Google says, “people are often searching with the intent to buy.” It’s not hard to see why Google decided to expand in-market audiences from the display campaigns to search campaigns. There are countless in-market audiences that are relevant for different advertisers. Google will use the power of machine learning to better understand a user’s intent and serve ads accordingly. This will be an intriguing shift as it has the potential to pivot campaign strategy away from trying to understand intent from a keyword level to an audience-intent focus. 


In 2014, Google rolled out the store visit measurement to help advertisers determine how their digital efforts contributed to in-person visits. While this is still being rolled out to advertisers, Google has now measured over 5 billion store visits using AdWords. To further help advertisers, Google is introducing store sales measurement at the device and campaign levels, allowing advertisers to track in-store revenue in addition to the store visits delivered by search and shopping ads. 

Here’s how Google will be able to track this information:  

  1. By collecting email information at the point of sale for a brand’s loyalty program, an advertiser will be able to import store transactions directly into AdWords. 

  1. If you can’t do this, you’ll be able to take advantage of Google’s third-party partnerships which capture “approximately 70% of credit and debit card transactions in the United States." This is a direct entry into the attribution field that a lot of third-party companies have been trying to solve.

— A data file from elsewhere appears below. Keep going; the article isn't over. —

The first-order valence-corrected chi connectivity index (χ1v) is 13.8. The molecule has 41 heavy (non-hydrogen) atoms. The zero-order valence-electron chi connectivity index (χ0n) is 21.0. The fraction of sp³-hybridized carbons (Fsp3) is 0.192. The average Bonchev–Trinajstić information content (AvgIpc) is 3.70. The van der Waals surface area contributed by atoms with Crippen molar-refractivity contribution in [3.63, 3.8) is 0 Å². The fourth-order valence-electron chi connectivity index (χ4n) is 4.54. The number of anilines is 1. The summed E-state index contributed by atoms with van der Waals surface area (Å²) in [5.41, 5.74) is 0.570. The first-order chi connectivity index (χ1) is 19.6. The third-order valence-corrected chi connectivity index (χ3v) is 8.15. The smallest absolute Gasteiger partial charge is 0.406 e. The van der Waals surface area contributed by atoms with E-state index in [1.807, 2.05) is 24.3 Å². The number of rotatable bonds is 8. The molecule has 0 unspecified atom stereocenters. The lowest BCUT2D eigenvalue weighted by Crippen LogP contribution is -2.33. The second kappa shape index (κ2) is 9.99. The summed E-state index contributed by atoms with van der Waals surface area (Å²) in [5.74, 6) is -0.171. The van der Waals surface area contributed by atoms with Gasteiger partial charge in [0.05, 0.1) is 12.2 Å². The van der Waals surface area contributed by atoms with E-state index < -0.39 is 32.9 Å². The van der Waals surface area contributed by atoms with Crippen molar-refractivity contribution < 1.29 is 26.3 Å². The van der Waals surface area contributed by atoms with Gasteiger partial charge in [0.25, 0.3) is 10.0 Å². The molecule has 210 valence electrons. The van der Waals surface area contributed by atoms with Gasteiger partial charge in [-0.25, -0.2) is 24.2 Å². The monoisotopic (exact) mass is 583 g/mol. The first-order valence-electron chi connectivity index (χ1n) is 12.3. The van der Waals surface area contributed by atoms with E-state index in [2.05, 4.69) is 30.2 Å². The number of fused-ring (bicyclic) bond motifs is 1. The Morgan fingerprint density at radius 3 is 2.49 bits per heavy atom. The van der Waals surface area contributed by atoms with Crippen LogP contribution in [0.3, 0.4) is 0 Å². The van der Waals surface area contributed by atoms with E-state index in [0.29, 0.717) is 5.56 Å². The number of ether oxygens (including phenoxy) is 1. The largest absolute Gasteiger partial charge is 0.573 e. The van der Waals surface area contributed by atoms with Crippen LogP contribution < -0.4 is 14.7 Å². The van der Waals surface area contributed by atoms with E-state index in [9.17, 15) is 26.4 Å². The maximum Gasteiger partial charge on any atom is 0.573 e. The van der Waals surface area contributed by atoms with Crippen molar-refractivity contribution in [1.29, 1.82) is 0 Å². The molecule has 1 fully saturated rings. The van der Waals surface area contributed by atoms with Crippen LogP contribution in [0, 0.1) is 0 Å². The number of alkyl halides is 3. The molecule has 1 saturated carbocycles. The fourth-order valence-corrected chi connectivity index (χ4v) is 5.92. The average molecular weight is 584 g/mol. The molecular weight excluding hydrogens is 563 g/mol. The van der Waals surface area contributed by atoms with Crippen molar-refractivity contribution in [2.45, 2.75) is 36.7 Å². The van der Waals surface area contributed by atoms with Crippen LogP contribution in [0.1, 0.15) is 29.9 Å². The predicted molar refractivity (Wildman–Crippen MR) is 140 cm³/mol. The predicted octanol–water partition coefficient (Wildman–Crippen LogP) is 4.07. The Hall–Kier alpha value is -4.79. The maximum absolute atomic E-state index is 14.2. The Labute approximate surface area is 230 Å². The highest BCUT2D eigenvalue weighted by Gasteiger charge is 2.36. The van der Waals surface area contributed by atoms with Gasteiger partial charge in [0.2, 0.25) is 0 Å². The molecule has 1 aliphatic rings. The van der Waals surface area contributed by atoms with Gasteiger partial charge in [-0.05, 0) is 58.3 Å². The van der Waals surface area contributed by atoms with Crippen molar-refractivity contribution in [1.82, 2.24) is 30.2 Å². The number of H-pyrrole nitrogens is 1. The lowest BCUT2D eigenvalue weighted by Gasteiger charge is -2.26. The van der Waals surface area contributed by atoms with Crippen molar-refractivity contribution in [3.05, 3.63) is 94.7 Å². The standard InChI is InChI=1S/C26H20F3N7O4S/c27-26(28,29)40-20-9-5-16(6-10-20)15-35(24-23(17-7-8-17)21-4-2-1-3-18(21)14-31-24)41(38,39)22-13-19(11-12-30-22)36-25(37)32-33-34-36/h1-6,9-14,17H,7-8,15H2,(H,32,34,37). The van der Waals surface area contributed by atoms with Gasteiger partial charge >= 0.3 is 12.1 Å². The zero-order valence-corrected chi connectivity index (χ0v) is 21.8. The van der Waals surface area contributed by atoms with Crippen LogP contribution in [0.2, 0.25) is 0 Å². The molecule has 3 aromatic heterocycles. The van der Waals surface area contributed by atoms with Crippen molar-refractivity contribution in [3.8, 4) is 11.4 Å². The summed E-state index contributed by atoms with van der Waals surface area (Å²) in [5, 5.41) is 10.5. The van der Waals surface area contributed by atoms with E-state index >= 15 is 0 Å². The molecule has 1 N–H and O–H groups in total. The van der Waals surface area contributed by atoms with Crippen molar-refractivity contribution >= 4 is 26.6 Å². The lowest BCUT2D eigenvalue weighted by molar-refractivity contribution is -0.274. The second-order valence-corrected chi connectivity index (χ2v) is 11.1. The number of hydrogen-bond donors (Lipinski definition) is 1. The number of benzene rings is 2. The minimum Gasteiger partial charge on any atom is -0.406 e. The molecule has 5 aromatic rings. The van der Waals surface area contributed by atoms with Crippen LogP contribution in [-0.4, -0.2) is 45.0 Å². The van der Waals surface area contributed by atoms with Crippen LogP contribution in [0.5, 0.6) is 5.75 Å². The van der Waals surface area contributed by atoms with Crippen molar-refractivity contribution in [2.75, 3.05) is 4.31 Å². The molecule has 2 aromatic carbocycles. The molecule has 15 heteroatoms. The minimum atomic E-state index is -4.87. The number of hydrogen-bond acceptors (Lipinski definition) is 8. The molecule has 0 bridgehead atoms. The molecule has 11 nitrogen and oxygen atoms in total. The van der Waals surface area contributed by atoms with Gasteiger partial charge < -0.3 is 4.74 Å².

If you’re worried about this being a time-consuming addition to your reporting, Google was quick to point out how seamless they are making this level of detail: “After you opt in, [Google] can automatically report on your store sales in AdWords.”

In addition to the other product releases mentioned above, this will be another great way to show value from digital efforts to your clients or supervisors. Advertisers will be able to measure the impact of search campaigns with better accuracy, all the way down to the bottom line. As the consumer purchase journey in any vertical continues to become more and more fragmented, it’s great that attribution reporting is adapting to help measure different digital channel efforts throughout that journey, wherever it is taking place. 


If you’ve experienced AMP pages, you know how great of an experience it is to have nearly instantaneous load times on a mobile device. Expanding beyond organic listings, Google is now allowing advertisers to link users directly to an AMP page from their search campaigns. The speed increases will improve mobile experiences for potential customers and likely help conversion rates. 

To ensure that ads aren’t lost in the AMP landing pages, Google announced that its display ads will be automatically converted to a new AMP format. These ads load up to five seconds faster than regular ads without a loss or change in creative. Saving five seconds in load time for an ad will help more people see your message, boosting clicks and nearly all other metrics.  

Demo video used by Google displaying load time. 

As a team that has been running display campaigns on AdWords, we found it surprising that Google allowed ads to be served on mobile that took more than five seconds to load for as long as they have, but the new speed increases are a major upgrade for all advertisers. 

Which update do you think will have the biggest impact on your AdWords or DoubleClick Search account? Was there anything you wish Google would have elaborated on more? Leave us a comment below to discuss or connect with Adam G. and Aaron T. on LinkedIn to further the conversation.